Building Engagement - German Shepherd Dog Forums
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post #1 of 19 (permalink) Old 11-08-2017, 12:08 AM Thread Starter
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Building Engagement

Hi all! I'm new to the forum and new to GSDs!

I have a nearly six month old female GSD, smart as a whip and quick to pick up on tricks and obedience in general.....except for when she's just not feeling it.

On walks, everything around her, smells, sights, sounds are all far more interesting than me and even the tastiest most exciting treats I can muster which are usually more than enough as she's quite happy to work for food. Generally, I've just allowed her to explore as long as she's not pulling on the leash or otherwise practicing undesirable behavior like digging or eating random things like dead frogs...you know, the like . My question is, knowing her age and that she is still exploring her world, should I really break her away from learning as much as she can about it when she isn't really misbehaving?

For a bit of background, she will walk at my side and basically heel in the house and in our yard on leash and off, though I haven't put it on cue as a heel yet. It's only outside the fence that her focus shifts from me to the world.

And if I should be working on getting that focus back...how can I build that engagement? Food doesn't consistently work, toys don't work at all....what can I, personally, be doing to make this more fun for her?

My intent is not to enter rally or any obedience competitions, but I would eventually like to get her CGC to open up the door for some recreational sports to keep her active and happy and entertained. I'm less worried about doing it all in a hurry than I am about doing it right and making sure she's having fun.

Our walks aren't usually too long around our neighborhood because we run the risk of coming across some pretty ill behaved dogs, so I don't think the duration is the issue, unless it's just that she's not getting enough exposure so it all seems novel?

Pictures of Briar as a reward for slogging through all that!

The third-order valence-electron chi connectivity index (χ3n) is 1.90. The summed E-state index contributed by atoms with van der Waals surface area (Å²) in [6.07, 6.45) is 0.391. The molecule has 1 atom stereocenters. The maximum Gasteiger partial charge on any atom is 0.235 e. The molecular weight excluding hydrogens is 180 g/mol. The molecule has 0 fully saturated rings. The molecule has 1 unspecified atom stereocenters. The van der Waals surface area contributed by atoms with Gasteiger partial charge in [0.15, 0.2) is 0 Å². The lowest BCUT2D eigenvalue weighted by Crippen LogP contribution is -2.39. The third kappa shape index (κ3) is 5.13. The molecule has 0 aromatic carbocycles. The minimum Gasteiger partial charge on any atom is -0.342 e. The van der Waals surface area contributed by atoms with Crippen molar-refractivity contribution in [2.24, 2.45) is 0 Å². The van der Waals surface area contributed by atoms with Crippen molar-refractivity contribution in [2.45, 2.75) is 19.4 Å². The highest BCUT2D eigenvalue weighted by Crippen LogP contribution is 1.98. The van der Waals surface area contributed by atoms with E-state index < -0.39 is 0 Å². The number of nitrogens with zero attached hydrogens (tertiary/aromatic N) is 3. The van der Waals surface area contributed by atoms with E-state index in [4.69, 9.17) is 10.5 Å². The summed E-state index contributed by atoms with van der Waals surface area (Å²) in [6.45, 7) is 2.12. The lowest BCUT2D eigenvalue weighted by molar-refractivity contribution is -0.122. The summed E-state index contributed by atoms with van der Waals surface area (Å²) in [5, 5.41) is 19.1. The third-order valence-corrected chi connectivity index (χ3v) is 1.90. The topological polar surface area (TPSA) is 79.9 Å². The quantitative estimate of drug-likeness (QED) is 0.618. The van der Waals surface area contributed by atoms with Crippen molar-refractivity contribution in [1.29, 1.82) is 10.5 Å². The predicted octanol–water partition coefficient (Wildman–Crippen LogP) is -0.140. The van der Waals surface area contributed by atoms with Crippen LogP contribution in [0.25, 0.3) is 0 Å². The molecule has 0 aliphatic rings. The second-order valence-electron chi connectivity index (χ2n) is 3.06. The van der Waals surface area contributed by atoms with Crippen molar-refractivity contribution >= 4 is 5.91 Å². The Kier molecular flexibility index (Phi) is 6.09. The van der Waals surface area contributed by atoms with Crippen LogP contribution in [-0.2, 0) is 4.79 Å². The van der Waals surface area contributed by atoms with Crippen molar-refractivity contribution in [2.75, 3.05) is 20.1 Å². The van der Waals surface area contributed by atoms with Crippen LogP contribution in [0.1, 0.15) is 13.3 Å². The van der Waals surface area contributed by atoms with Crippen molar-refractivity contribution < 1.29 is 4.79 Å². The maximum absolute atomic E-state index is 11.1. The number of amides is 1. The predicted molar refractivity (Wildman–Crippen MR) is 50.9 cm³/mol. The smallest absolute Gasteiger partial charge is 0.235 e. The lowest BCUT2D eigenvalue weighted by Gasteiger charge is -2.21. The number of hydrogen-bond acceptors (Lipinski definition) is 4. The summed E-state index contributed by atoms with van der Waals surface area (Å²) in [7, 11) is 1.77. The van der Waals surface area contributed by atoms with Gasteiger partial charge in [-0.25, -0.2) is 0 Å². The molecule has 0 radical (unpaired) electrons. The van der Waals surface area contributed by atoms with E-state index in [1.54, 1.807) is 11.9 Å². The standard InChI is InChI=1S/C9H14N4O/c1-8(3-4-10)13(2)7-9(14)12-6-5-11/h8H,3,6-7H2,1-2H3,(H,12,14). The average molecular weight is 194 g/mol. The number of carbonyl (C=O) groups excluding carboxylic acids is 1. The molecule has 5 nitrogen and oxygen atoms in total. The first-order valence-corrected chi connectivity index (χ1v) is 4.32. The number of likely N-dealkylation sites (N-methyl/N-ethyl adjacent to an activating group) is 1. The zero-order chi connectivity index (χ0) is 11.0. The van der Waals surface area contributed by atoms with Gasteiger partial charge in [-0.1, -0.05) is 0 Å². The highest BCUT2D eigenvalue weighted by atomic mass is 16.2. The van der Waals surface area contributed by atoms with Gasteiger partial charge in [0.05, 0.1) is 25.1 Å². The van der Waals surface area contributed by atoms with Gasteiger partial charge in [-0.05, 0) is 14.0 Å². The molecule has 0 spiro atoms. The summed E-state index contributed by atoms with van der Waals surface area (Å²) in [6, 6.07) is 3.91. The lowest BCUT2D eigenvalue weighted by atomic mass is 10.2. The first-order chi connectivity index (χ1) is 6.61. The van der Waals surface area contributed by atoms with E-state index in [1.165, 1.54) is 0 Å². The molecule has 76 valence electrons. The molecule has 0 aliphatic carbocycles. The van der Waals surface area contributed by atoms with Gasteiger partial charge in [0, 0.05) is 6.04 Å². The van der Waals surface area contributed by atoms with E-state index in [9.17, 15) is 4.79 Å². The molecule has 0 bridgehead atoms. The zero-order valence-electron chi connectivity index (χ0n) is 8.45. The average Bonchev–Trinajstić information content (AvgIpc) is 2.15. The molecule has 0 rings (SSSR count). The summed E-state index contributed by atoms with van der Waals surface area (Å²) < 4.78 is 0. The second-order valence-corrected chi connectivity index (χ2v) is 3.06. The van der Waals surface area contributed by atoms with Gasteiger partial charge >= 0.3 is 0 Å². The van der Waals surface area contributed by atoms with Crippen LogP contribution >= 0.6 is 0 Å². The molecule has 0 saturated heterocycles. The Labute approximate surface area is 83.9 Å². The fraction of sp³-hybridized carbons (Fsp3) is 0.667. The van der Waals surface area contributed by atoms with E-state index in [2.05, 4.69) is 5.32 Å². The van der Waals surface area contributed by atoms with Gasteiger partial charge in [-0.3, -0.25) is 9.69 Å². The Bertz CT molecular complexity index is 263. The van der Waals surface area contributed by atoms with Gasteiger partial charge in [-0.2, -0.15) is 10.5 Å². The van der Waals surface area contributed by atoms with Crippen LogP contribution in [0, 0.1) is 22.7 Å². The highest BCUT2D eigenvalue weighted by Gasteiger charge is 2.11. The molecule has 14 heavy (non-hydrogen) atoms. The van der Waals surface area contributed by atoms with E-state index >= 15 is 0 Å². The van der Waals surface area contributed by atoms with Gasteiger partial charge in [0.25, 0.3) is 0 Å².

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post #2 of 19 (permalink) Old 11-08-2017, 12:32 AM
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Welcome to training with distractions! I went to my first group training with a pup who would sit/stay, down/stay, heel, sit/down during heel, had a really good recall, would follow hand signals at a distance for down/sit. He was a food maniac with good toy/prey drive and worked hard for those rewards. Needless to say I was excited and cocky to show off against a bunch of dog owners who couldn't even walk on a loose leash. In short, I had a real rockstar - in my backyard. The second we hit that new field with all these new people, dogs, chickens, cows everything went out the window and I was on the same playing field as the rest of the class. Also at 6 months old. Luckily he caught up at about the 3rd class because he got familiar with the environment and was back to being more interested in food than all the exciting stuff going on around him.

Ok so anecdotal story outta the way let's get to it. I figured out that for my dog to be solid and trustworthy in new situations I need to train him as many new places with as many distractions as possible. I'm a guy, so for me putting on this silly high pitched excitable voice, and being overly exciting telling this dog "good boy!!" As im walking thru a tractor supply training my dog to heel was embarrassing. But it did the trick for him and got his attention back on me and off the popcorn on the ground. Or the old lady sticking her hand out for him to sniff before attempting a pet, etc.

The point I'm attempting to make is if you want your dog to be as obedient in distractions as he is at home - you gotta go out and train in distractions. Also he's only 6 months old. It doesn't happen over night and takes a lot of commitment.
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post #3 of 19 (permalink) Old 11-08-2017, 12:43 AM
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post #4 of 19 (permalink) Old 11-08-2017, 01:43 AM
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Quote:
Originally Posted by cloudpump View Post
Got Focus? Setting Expectations and Winning Your Dog's Attention | The Collared Scholar
Excellent article!
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post #5 of 19 (permalink) Old 11-08-2017, 12:14 PM Thread Starter
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Thegooseman90, thanks for taking the time to reply!

Yeah, distraction training is proving a tough one! Up until she hit five months she was doing wonderfully in her group class. Now she's hit her stride on the teen years early, but I did put your advice to work this morning while on our morning walk and it seemed to work fairly well! She looked at me more often, though she wasn't terribly interested in either treats or toys. I think with time it could definitely work. And like I said before, I'm not in any hurry!